Byline: Jay W. Richards and Anne Bradley, SPECIAL TO THE WASHINGTON TIMES
On Wednesday, Greg Smith, an executive director at Goldman Sachs, announced his resignation in the pages of the New York Times. His reasoning: The company's employees and culture have morphed into a gross entity that sidelines the interests of the client in favor of making a quick buck. By his account, Goldman Sachs' culture has become toxic and destructive. Mr. Smith no longer wants to be associated with the Wall Street giant. People who care only about making money, he argues, will not sustain this firm - or the trust of its clients - for very much longer.
Without taking sides, we can say Mr. Smith's consternation gets to the important and often misunderstood difference between greed and legitimate self-interest.
From a Christian perspective, greed is not good. Jesus says, Beware and be on your guard against every form of greed; for not even when one has abundance does his life consist of his possessions (Luke 12:15).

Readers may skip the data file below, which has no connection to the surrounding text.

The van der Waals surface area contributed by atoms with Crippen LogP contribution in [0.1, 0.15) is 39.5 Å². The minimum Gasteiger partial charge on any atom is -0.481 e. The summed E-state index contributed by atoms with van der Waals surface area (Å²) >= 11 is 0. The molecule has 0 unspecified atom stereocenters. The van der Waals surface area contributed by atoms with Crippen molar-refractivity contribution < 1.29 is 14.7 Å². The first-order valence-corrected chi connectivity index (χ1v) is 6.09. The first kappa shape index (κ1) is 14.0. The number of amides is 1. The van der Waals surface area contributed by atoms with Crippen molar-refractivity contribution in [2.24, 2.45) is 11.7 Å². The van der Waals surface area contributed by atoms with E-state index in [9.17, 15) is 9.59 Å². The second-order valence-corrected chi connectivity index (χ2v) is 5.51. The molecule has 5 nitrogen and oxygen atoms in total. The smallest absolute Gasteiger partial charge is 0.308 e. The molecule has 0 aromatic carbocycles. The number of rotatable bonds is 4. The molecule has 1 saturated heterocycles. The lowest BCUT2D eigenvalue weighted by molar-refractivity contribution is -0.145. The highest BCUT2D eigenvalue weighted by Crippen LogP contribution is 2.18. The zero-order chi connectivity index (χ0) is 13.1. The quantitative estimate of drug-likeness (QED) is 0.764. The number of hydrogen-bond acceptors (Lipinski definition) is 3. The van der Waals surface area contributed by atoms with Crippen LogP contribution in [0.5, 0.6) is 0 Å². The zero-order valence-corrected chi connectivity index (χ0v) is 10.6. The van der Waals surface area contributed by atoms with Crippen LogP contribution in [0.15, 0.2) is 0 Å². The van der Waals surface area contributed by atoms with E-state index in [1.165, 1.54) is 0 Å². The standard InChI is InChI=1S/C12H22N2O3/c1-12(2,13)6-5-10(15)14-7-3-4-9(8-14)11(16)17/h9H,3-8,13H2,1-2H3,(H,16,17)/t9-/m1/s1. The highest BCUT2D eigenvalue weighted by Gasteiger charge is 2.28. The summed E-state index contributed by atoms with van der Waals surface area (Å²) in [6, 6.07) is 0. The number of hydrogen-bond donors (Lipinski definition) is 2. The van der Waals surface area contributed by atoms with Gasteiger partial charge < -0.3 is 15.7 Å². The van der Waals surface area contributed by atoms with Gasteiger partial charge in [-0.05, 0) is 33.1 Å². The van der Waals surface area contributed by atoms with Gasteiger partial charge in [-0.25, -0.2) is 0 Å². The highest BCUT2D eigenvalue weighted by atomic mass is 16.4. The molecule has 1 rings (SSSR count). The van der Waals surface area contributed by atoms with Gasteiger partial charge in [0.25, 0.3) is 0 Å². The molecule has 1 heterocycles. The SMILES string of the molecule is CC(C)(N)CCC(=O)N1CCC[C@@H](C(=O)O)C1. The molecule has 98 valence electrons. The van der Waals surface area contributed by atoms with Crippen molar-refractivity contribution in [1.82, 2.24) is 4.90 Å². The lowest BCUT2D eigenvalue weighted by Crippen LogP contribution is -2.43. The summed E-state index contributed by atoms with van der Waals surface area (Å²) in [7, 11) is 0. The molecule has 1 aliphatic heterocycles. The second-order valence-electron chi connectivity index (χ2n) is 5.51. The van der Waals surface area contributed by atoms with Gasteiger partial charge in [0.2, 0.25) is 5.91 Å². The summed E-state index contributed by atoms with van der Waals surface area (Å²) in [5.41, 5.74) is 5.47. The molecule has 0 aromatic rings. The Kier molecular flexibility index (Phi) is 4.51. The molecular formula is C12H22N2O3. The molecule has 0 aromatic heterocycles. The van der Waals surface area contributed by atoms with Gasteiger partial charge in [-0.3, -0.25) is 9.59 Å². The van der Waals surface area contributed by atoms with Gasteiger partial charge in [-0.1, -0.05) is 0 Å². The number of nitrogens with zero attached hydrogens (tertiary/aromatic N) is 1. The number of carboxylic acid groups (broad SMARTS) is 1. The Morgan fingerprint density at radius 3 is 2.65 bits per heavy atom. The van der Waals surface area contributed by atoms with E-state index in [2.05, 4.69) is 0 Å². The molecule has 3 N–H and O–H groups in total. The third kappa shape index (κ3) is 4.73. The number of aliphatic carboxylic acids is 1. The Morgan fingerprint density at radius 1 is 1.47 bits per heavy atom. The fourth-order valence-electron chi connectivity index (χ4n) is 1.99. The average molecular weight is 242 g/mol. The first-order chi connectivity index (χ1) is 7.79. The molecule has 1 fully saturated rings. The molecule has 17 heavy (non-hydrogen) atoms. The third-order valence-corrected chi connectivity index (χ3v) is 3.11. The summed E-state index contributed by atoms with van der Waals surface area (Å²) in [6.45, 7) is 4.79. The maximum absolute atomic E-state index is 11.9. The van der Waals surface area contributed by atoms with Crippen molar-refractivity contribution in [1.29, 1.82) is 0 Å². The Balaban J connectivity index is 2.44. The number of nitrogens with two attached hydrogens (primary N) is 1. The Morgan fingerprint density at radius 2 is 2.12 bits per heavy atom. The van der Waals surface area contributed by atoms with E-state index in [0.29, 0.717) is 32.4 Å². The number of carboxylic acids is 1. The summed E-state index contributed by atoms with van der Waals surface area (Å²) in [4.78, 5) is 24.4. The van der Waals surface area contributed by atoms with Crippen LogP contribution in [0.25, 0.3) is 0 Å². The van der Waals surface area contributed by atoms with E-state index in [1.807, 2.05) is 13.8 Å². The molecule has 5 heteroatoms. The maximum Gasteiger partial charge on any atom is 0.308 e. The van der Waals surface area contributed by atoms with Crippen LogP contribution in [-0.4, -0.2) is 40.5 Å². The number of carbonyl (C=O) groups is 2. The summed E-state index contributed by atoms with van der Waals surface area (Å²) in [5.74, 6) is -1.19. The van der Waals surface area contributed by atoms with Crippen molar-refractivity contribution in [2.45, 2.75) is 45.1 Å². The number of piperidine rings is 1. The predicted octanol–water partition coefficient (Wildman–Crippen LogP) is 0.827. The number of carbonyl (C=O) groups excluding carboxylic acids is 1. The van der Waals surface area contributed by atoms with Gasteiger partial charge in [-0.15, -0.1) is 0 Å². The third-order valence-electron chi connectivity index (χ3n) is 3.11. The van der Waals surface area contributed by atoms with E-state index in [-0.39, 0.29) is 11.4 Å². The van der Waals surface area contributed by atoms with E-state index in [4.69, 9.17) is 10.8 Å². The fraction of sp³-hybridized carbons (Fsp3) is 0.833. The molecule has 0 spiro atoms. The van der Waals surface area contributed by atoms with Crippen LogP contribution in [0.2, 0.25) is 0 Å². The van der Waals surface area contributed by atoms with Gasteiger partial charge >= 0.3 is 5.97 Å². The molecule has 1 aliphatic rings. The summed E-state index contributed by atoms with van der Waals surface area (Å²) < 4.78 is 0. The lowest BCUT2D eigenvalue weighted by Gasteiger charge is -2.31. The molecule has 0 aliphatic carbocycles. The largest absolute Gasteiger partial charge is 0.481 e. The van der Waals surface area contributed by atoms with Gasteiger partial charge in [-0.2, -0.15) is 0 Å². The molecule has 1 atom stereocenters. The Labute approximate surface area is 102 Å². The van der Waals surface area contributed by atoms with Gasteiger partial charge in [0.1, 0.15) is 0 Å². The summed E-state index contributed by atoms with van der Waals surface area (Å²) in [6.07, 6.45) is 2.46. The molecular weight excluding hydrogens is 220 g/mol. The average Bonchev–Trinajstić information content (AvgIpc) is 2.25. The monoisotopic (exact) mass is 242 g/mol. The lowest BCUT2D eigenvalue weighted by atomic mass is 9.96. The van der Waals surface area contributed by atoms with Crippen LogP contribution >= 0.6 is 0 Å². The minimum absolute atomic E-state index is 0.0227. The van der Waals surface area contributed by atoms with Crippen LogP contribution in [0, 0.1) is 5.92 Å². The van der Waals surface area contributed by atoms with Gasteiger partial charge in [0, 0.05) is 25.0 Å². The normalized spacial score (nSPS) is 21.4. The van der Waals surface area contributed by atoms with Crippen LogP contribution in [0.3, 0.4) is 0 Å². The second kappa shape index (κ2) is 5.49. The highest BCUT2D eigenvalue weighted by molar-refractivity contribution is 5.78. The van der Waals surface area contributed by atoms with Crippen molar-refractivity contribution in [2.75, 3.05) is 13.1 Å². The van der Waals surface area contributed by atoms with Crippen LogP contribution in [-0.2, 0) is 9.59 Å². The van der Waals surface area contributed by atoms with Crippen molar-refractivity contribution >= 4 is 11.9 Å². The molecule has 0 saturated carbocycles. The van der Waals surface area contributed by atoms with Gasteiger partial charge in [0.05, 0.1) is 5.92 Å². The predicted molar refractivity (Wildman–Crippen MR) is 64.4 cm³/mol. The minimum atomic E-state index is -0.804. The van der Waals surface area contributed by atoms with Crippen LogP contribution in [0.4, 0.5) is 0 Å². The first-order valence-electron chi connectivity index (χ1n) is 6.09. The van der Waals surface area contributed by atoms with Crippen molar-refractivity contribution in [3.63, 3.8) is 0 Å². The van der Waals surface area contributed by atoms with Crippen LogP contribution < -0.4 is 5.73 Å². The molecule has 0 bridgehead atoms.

Greed (corporate or not) traditionally has been counted as one of the seven deadly sins, an excessive desire for possessions that allows us to hurt ourselves and others.
Self-interest is different. Every time you take a breath, eat a meal or brush your teeth, you act in your self-interest. That's good, not bad.
Paradoxically, greed - because it's spiritually destructive - is contrary to your self-interest, while self-denial, writes theologian Art Lindsley, is in your self-interest.
In the Gospel of Mark (8:35-36), Jesus said: For whoever wants to save their life will lose it, but whoever loses their life for me and for the gospel will save it. What good is it for someone to gain the whole world, yet forfeit their soul? Our chief end is to know, glorify and enjoy God. If we're selfishly fixated on ourselves, we miss what we are created for.
This paradoxical biblical …